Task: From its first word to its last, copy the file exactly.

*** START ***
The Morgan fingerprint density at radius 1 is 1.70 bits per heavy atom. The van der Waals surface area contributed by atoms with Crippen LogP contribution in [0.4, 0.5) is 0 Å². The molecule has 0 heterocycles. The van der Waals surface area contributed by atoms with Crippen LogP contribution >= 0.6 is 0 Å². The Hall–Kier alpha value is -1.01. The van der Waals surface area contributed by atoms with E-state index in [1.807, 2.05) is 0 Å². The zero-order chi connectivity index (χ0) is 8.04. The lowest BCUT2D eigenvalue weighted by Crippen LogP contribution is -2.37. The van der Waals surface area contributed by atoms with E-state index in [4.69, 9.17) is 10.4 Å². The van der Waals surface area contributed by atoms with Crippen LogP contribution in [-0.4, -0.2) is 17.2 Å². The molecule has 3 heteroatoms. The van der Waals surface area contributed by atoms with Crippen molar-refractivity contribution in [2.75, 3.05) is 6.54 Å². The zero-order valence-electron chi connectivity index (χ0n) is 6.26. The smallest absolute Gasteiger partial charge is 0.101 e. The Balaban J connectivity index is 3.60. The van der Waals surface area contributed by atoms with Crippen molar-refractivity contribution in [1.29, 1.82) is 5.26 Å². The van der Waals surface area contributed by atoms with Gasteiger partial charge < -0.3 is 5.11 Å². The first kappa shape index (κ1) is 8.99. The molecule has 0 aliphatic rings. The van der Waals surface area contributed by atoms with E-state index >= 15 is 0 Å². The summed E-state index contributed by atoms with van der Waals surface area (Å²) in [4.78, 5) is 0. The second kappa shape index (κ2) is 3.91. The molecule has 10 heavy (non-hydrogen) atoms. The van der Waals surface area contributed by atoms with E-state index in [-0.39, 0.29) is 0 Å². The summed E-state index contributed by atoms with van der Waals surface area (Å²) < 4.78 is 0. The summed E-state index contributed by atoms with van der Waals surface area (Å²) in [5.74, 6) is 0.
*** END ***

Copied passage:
The Morgan fingerprint density at radius 1 is 1.70 bits per heavy atom. The van der Waals surface area contributed by atoms with Crippen LogP contribution in [0.4, 0.5) is 0 Å². The molecule has 0 heterocycles. The van der Waals surface area contributed by atoms with Crippen LogP contribution >= 0.6 is 0 Å². The Hall–Kier alpha value is -1.01. The van der Waals surface area contributed by atoms with E-state index in [1.807, 2.05) is 0 Å². The zero-order chi connectivity index (χ0) is 8.04. The lowest BCUT2D eigenvalue weighted by Crippen LogP contribution is -2.37. The van der Waals surface area contributed by atoms with E-state index in [4.69, 9.17) is 10.4 Å². The van der Waals surface area contributed by atoms with Crippen LogP contribution in [-0.4, -0.2) is 17.2 Å². The molecule has 3 heteroatoms. The van der Waals surface area contributed by atoms with Crippen molar-refractivity contribution in [2.75, 3.05) is 6.54 Å². The zero-order valence-electron chi connectivity index (χ0n) is 6.26. The smallest absolute Gasteiger partial charge is 0.101 e. The Balaban J connectivity index is 3.60. The van der Waals surface area contributed by atoms with Crippen molar-refractivity contribution in [1.29, 1.82) is 5.26 Å². The van der Waals surface area contributed by atoms with Gasteiger partial charge < -0.3 is 5.11 Å². The first kappa shape index (κ1) is 8.99. The molecule has 0 aliphatic rings. The van der Waals surface area contributed by atoms with E-state index >= 15 is 0 Å². The summed E-state index contributed by atoms with van der Waals surface area (Å²) in [4.78, 5) is 0. The second kappa shape index (κ2) is 3.91. The molecule has 10 heavy (non-hydrogen) atoms. The van der Waals surface area contributed by atoms with E-state index in [-0.39, 0.29) is 0 Å². The summed E-state index contributed by atoms with van der Waals surface area (Å²) < 4.78 is 0. The summed E-state index contributed by atoms with van der Waals surface area (Å²) in [5.74, 6) is 0.